In part two, Justine has become severely depressed, and visits Claire and John, who lives in the same castle with their son Leo (Cameron Spurr). To begin with, Justine is unable to do normal everyday things like taking a bath or eat, but becomes more self confident over time.
It has been revealed that the reason for Antares’ disappearance was due to the planet Melancholia, which had previously been hidden behind the sun, had moved in front of the star and blocked it from view.
At the same time, Melancholia has become visible in the sky. John, being very keen on astronomy, is excited about the planet, and looks forward to the so-called fly-by, as Earth and Melancholia are supposed to pass by each other.
Claire is very fearful about the planet, and believes it is the end of the world. On the night of the fly-by, it seems that John was right, as Melancholia passes by Earth, and nothing happens. In the following days, however, it turns out that Melancholia is coming back around. As John finds out, he commits suicide by taking pills.
His dead body is found by Claire, who decides to keep it a secret. She then talks to Justine, who is extremely cynical about the impending doom. However, she tries to comfort Leo by building a crude shelter out of wooden sticks. The film ends with Justine, Claire and Leo sitting inside the shelter, as Melancholia collides with Earth.

                                                            DIRECTORS STATEMENT

It was like waking from a dream: my producer showed me a suggestion for a poster. “What is that?” I ask. ”It’s a film you’ve made!” she replies. ”I hope not,” I stammer. Trailers are shown ... stills ... it looks like shit. I’m shaken.
Don’t get me wrong ... I’ve worked on the film for two years. With great pleasure. But perhaps I’ve deceived myself. Let myself be tempted. Not that anyone has done anything wrong ... on the contrary, everybody has worked loyally and with talent toward the goal defined by me alone. But when my producer presents me with the cold facts, a shiver runs down my spine.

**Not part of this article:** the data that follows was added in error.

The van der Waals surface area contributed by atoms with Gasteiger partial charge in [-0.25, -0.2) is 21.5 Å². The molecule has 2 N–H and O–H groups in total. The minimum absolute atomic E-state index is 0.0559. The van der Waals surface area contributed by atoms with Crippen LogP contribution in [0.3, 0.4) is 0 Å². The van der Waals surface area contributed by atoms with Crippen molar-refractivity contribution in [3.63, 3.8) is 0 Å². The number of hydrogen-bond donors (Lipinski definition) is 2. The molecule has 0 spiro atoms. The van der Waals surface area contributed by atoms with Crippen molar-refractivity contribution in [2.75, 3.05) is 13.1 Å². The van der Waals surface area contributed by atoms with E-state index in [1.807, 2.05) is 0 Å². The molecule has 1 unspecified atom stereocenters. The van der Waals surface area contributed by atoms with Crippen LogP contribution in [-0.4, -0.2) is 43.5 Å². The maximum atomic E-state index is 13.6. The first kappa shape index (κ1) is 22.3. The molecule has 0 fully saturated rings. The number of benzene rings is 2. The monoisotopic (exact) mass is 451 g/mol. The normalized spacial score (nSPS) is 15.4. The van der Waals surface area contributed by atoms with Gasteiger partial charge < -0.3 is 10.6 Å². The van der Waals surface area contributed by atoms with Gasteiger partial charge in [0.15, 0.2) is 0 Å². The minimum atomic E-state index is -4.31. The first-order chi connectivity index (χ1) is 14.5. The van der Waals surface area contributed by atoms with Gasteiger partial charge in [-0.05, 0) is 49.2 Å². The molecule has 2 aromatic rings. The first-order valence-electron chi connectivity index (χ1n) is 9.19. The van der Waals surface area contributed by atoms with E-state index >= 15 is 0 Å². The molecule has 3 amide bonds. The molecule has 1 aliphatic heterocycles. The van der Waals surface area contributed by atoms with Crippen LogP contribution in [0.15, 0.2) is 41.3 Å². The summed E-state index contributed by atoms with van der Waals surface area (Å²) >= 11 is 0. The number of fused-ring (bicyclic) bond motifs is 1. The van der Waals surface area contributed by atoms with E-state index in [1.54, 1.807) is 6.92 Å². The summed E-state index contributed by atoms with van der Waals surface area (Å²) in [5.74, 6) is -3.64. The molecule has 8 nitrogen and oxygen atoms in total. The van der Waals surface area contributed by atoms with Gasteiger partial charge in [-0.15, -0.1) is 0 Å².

This is cream on cream. A woman’s film! I feel ready to reject the film like a wrongly transplanted organ.
But what was it I wanted? With a state of mind as my starting point, I desired to dive headlong into the abyss of German romanticism. Wagner in spades. That much I know. But is that not just another way of expressing defeat? Defeat to the lowest of cinematic common denominators? Romance is abused in all sorts of endlessly dull ways in mainstream products.
And then, I must admit, I have had happy love relationships with romantic cinema ... to name the obvious: Visconti!
German romance that leaves you breathless. But in Visconti, there was always something to elevate matters beyond the trivial ... elevate it to masterpieces!
I am confused now and feel guilty. What have I done?
Is it ’exit Trier?’ I cling to the hope that there may be a bone splinter amid all the cream that may, after all, crack a fragile tooth ... I close my eyes and hope!

Lars von Trier, Copenhagen, April 13, 2011.

Monday, October 03, 2011

The Cat Vanishes (2011)

The Cat Vanishes (2011)
Director: Carlos Sorin
Runtime:  90 min

Luis Romero is a history professor who suffers a psychotic break and assaulted a colleague. Beatrice, his wife, as a neuropsychiatric internal. Later Luis returns home, supposedly cured, but Beatriz doubt his sanity. Especially after the disappearance of Donatello, the cat.

Drive (2011)

Drive (2011)
Director: Nicolas Winding Refn
Country: USA
Runtime: 100 min 

A Hollywood stunt performer who moonlights as a wheelman discovers that a contract has been put on him after a heist gone wrong.